Infertility is becoming a problem for more and more people.
About one in six heterosexual couples globally are affected by infertility within their lifetime, according to a recent report from the World Health Organization. And treatment is both difficult to access and afford. In the U.S. alone, nearly 40% of women of reproductive age have no access, or limited access to reproductive technology.
U.S. employers have begun to offer their employees more access to fertility treatments over the past few years. The share of companies with 500 or more workers that cover in vitro fertilization (IVF), for example, rose from 27% in 2020 to 36% in 2021, according to HR consulting firm Mercer.
Now Amazon, the second-largest employer in the U.S., is expanding its fertility benefits to more than 1 million employees across 50 countries. The benefits come through a partnership with Maven Clinic, a virtual provider for women’s and family planning health care. Through Maven, Amazon employees and their partners will get free access to different types of fertility health care providers including reproductive endocrinologists, ob/gyns, and mental health professionals. The online retailer already covers IVF in the U.S., and now says it will cover virtual care around IVF as well as “support other paths” for family planning, including intrauterine insemination, adoption, and surrogacy.
Lian Neeman, Amazon’s global director of benefits, spoke to Fortune about the e-commerce giant’s newest benefits offering and why it’s important for more employers to embrace the rising need for fertility care.
This interview has been edited and condensed for clarity.
Fortune: What prompted Amazon to offer these benefits?
Lian Neeman: We are always listening to our employees. And we heard positive feedback from our U.S. and Canada-based employees about our family-building benefits, and saw an opportunity to bring that to our larger workforce.
Why invest in fertility benefits? What's the business impact you’re expecting?
For all of our benefits, it's about supporting employees. When we say supporting employees, that also means supporting employees and their families. Our focus at Amazon is helping employees come to work and do what they do best, which is inventing and delivering on behalf of customers. Family building is a complex landscape to navigate, it can be a very difficult process. Even understanding where to start: “Do I go to my primary care doctor? Do I go to my ob/gyn? Do I need to see a specialist?” Our ability to partner with Maven and take that fact-finding, stress, navigation out of the equation, is…being true to our commitment to strive to be earth's best employer.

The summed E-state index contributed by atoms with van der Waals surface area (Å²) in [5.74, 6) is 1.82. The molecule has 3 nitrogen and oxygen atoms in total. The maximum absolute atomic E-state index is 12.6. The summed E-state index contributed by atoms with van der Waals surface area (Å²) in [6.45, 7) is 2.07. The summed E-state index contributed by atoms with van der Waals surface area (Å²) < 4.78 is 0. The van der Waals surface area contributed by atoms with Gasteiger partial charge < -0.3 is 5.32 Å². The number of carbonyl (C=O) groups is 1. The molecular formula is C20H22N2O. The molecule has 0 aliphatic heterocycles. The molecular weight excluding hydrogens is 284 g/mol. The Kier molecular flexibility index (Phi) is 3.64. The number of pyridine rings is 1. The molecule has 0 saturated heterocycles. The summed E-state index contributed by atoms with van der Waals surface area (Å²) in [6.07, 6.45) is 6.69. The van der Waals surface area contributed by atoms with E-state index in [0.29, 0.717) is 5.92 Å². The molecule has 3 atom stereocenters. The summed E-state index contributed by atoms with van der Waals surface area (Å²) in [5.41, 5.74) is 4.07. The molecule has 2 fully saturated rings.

Why offer these benefits now?
[We are] recognizing a changing environment in which employees are seeking more support from their employer, relative to 15 or 20 years ago when you didn't talk about your personal situation at work at all. And then over time with the pandemic, with Gen Z, people are now more open to blurring that line, and are comfortable even talking about their own fertility journey with coworkers or in staff meetings. This was the right time for us to lean in and continue to be a leader on what it means to be supportive of families in all their forms.
Which employees have access to these benefits? Do warehouse workers have access to these benefits, in addition to desk or corporate workers?
Yeah. We take an egalitarian approach to benefits, and look to roll out benefits to all of our employees. So what we've launched with Maven is for full-time, part-time, hourly employees—for anyone looking through that journey. It's not just a director or senior leader who we’ve helped, but a local operations employee who is going through the same process and facing the same challenges.
What challenges are posed by trying to offer fertility benefits globally? How do you navigate these complexities from country to country?
This is not a one-size-fits-all offering. And that's where we're really excited about Maven’s global capabilities and ability to connect employees and understand what's relevant in each of the countries that we've launched. You have countries where they have strong social health networks that are provided by the government, and those where it may be trickier or more expensive to find the right option. But what's consistent across all of these is that this is difficult to navigate. Having a resource that can help you know where to turn to, that’s where I'm excited about what we've done with Maven.
Is there any advice or insight you want to share with other HR executives who are considering offering fertility benefits for their own employee base?
This is actually a growing area of need. Don't fall into the trap of thinking this is a narrow benefit for a passionate, new employee. Family building has been a topic that's not been talked about. And what has amazed me and continues to amaze me is the number of employees who are engaging in these programs, and challenging some status quo thinking around the degree to which this is an active issue in our workforce and society.
This story was originally featured on Fortune.com
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